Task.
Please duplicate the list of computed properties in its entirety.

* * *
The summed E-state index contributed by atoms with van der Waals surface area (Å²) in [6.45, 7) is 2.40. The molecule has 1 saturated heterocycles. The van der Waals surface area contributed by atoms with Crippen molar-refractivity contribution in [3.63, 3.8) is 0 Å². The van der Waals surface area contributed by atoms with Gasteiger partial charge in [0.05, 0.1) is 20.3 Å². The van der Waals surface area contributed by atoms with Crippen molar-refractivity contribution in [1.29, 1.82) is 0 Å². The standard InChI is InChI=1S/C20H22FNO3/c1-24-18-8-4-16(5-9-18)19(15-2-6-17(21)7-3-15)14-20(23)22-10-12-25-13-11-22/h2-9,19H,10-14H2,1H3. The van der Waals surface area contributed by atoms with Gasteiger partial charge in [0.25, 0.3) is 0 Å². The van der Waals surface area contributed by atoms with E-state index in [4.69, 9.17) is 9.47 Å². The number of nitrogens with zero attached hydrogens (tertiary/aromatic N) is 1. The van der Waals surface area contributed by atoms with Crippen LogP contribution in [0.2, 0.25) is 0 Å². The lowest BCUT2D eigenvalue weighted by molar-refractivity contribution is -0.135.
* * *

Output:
The summed E-state index contributed by atoms with van der Waals surface area (Å²) in [6.45, 7) is 2.40. The molecule has 1 saturated heterocycles. The van der Waals surface area contributed by atoms with Crippen molar-refractivity contribution in [3.63, 3.8) is 0 Å². The van der Waals surface area contributed by atoms with Gasteiger partial charge in [0.05, 0.1) is 20.3 Å². The van der Waals surface area contributed by atoms with Crippen molar-refractivity contribution in [1.29, 1.82) is 0 Å². The standard InChI is InChI=1S/C20H22FNO3/c1-24-18-8-4-16(5-9-18)19(15-2-6-17(21)7-3-15)14-20(23)22-10-12-25-13-11-22/h2-9,19H,10-14H2,1H3. The van der Waals surface area contributed by atoms with Gasteiger partial charge in [0.25, 0.3) is 0 Å². The van der Waals surface area contributed by atoms with E-state index in [4.69, 9.17) is 9.47 Å². The number of nitrogens with zero attached hydrogens (tertiary/aromatic N) is 1. The van der Waals surface area contributed by atoms with Crippen LogP contribution in [0.2, 0.25) is 0 Å². The lowest BCUT2D eigenvalue weighted by molar-refractivity contribution is -0.135.